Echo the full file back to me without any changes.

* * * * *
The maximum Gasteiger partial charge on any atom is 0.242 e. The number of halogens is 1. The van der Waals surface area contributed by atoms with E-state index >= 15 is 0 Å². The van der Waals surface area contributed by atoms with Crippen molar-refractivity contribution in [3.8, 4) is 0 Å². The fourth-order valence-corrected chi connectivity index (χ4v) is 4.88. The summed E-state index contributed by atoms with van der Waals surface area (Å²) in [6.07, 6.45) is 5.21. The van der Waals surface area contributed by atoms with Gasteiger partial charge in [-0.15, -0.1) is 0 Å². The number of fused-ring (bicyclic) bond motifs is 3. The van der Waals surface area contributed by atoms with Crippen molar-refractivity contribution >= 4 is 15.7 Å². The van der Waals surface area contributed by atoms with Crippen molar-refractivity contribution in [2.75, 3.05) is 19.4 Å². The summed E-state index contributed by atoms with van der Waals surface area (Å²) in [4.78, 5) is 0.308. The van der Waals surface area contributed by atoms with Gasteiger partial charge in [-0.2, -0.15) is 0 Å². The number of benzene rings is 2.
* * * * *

The maximum Gasteiger partial charge on any atom is 0.242 e. The number of halogens is 1. The van der Waals surface area contributed by atoms with E-state index >= 15 is 0 Å². The van der Waals surface area contributed by atoms with Crippen molar-refractivity contribution in [3.8, 4) is 0 Å². The fourth-order valence-corrected chi connectivity index (χ4v) is 4.88. The summed E-state index contributed by atoms with van der Waals surface area (Å²) in [6.07, 6.45) is 5.21. The van der Waals surface area contributed by atoms with Gasteiger partial charge in [-0.15, -0.1) is 0 Å². The number of fused-ring (bicyclic) bond motifs is 3. The van der Waals surface area contributed by atoms with Crippen molar-refractivity contribution >= 4 is 15.7 Å². The van der Waals surface area contributed by atoms with Crippen molar-refractivity contribution in [2.75, 3.05) is 19.4 Å². The summed E-state index contributed by atoms with van der Waals surface area (Å²) in [4.78, 5) is 0.308. The van der Waals surface area contributed by atoms with Gasteiger partial charge in [-0.2, -0.15) is 0 Å². The number of benzene rings is 2.